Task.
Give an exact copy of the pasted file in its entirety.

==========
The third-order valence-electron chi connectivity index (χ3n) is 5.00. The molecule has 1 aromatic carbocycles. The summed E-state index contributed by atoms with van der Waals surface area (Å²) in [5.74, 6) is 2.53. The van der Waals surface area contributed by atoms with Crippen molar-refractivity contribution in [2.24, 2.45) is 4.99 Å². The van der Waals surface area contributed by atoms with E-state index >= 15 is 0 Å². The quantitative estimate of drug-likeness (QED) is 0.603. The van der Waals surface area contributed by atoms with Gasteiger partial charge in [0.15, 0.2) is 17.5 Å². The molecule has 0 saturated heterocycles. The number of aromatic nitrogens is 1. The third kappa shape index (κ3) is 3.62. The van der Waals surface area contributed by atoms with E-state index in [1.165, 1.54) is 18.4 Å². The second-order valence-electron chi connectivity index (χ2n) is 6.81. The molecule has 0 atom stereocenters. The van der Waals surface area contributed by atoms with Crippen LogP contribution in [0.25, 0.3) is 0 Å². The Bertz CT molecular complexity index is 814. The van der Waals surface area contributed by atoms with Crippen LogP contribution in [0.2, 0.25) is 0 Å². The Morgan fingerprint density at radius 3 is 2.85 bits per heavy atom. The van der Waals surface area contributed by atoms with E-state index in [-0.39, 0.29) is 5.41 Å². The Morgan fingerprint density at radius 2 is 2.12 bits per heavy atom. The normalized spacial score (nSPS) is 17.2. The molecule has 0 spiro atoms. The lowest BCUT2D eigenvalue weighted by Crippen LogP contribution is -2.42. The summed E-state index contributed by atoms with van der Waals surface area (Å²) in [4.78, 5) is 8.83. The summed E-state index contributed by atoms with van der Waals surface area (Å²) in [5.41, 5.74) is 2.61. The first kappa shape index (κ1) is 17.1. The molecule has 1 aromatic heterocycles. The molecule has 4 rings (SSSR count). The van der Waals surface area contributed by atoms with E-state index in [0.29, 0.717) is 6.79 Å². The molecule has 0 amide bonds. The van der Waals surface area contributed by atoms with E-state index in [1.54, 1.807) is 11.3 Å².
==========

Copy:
The third-order valence-electron chi connectivity index (χ3n) is 5.00. The molecule has 1 aromatic carbocycles. The summed E-state index contributed by atoms with van der Waals surface area (Å²) in [5.74, 6) is 2.53. The van der Waals surface area contributed by atoms with Crippen molar-refractivity contribution in [2.24, 2.45) is 4.99 Å². The van der Waals surface area contributed by atoms with E-state index >= 15 is 0 Å². The quantitative estimate of drug-likeness (QED) is 0.603. The van der Waals surface area contributed by atoms with Gasteiger partial charge in [0.15, 0.2) is 17.5 Å². The molecule has 0 saturated heterocycles. The number of aromatic nitrogens is 1. The third kappa shape index (κ3) is 3.62. The van der Waals surface area contributed by atoms with E-state index in [1.165, 1.54) is 18.4 Å². The second-order valence-electron chi connectivity index (χ2n) is 6.81. The molecule has 0 atom stereocenters. The van der Waals surface area contributed by atoms with Crippen LogP contribution in [0.25, 0.3) is 0 Å². The Bertz CT molecular complexity index is 814. The van der Waals surface area contributed by atoms with Crippen LogP contribution in [0.2, 0.25) is 0 Å². The Morgan fingerprint density at radius 3 is 2.85 bits per heavy atom. The van der Waals surface area contributed by atoms with E-state index in [-0.39, 0.29) is 5.41 Å². The Morgan fingerprint density at radius 2 is 2.12 bits per heavy atom. The normalized spacial score (nSPS) is 17.2. The molecule has 0 spiro atoms. The lowest BCUT2D eigenvalue weighted by Crippen LogP contribution is -2.42. The summed E-state index contributed by atoms with van der Waals surface area (Å²) in [4.78, 5) is 8.83. The summed E-state index contributed by atoms with van der Waals surface area (Å²) in [5.41, 5.74) is 2.61. The first kappa shape index (κ1) is 17.1. The molecule has 1 aromatic heterocycles. The molecule has 4 rings (SSSR count). The van der Waals surface area contributed by atoms with E-state index in [0.29, 0.717) is 6.79 Å². The molecule has 0 amide bonds. The van der Waals surface area contributed by atoms with E-state index in [1.54, 1.807) is 11.3 Å².